The Structure of Scientific Revolutions Paperback – 5 Dec 1996
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There's a comic strip showing a chick breaking out of its shell, looking around, and saying, "Oh, wow! Paradigm shift!" Blame the late Thomas Kuhn. Few indeed are the philosophers or historians influential enough to make it into the funny papers, but Kuhn is one.
The Structure of Scientific Revolutions is indeed a paradigmatic work in the history of science. Kuhn's use of terms such as "paradigm shift" and "normal science", his ideas of how scientists move from disdain through doubt to acceptance of a new theory, his stress on social and psychological factors in science--all have had profound effects on historians, scientists, philosophers, critics, writers, business gurus, and even the cartoonist in the street.
Some scientists (such as Steven Weinberg and Ernst Mayr) are profoundly irritated by Kuhn, especially by the doubts he casts--or the way his work has been used to cast doubt--on the idea of scientific progress. Yet it has been said that the acceptance of plate tectonics in the 1960s, for instance, was sped by geologists' reluctance to be on the downside of a paradigm shift. Even Weinberg has said that "structure has had a wider influence than any other book on the history of science". As one of Kuhn's obituaries noted, "We all live in a post-Kuhnian age." --Mary Ellen Curtin
Thomas S. Kuhn's work explaining the process of scientific discovery. This text is the third edition and incorporates a new index.See all Product description
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It is not easy though. Structure addresses academic scientists and philosophers. In particular he confronts the ideas and propositions of Karl Popper. Some familiarity with physics and chemistry will be required.
It has dated a little. Throughout Kuhn refers to scientists as men, not so strange in the 1960s. He holds a very “western view” of science, too. He accords to the practice and its practitioners a respect that has dimmed somewhat in the years since. Certainly today we are not so comfortable with the notion that science best manages itself. Nonetheless Kuhn’s ideas remain as important as they are challenging.
Students are likely to encounter Structures on philosophy courses and as part of a taught programme it will easier to understand. It should appeal to graduates and undergraduates in the natural sciences especially. Kuhn himself tells us that in his own days as a student and then professor he found textbooks useful training manuals for physics, chemistry etc but inadequate in other ways. They misrepresented the history of their discipline and misconstrued how it reached its current point and how it would progress in the future. That was the 1940s and 1950s – have current texts been adapted as he suggested? Something readers today could usefully consider.
The popularization of key ideas in Structure should be viewed with caution. Concepts such as paradigm have been transferred all too loosely into other domains. Furthermore, it would be false to see Kuhn as a "voice of the 60s" or to suggest that he was debunking technology and rationality. This edition has a useful introduction by Ian Hacking which supplies a corrective to such notions and valuable context.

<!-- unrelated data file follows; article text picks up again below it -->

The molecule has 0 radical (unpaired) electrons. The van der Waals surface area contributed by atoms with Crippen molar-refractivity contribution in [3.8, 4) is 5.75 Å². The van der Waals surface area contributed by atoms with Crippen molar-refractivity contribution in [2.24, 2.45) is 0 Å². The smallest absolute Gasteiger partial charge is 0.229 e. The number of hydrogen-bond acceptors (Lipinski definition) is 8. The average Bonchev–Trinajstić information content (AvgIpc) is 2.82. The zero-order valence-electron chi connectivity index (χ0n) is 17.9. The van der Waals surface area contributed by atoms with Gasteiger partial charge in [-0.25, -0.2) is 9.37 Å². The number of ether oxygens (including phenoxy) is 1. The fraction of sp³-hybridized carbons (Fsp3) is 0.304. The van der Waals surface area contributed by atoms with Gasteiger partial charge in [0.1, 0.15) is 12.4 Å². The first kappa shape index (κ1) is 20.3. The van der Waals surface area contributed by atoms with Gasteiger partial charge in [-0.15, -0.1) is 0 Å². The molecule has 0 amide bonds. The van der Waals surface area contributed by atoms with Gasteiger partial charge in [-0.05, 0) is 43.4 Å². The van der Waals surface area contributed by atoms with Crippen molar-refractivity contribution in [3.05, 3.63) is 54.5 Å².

The reason for my three stars, is that Kuhn does not fully account for what has happened in the last forty years. The arrival of political influence on science, through state sponsored scientific programmes, has made a mockery of a principled approach to science. This is evident in the over reliance on scientific models that vary significantly from actual data, the controversy over the scientific basis of ‘man-made climate change’ is one such example.
Kuhn’s arguments led to a significant attack on the nature of science by political opportunists. These same opportunists then wanted to redefine science and use it to their own advantage. Once weakened by Kuhn’s philosophical assault, science became vulnerable to those with political motivation, who now use it as a weapon. It is common to hear phrases such as ‘scientists believe’ or ‘scientifically proven’ by lay people wishing to come across as authority figures.
Both human psychology and politics have affected the once truthful goals of science and Kuhn certainly got one of these right.
This book transcends disciplines. An important work of philosophy, yes, but it should not be them it is limited to. If there is one work outside their field I could make every scientist read, it would be this.
This is how we do science and as a research scientist for now nearly 20 years it is certainly how I see science from the inside. This is not crank philosophy or something from the creationist movement, this is an intelligent discourse. It does not have any hidden relgious agenda. It just states that science is relativistic and science is relativistic, only very bad scientists would ever argue that they know the absolute truth.
More than this it is well written and accessible and it should be read much more widely. It certainly is a clearer view than Popper's and while they are different in some aspects they do not present a completely different view of science. Both agree that certainty does not exist.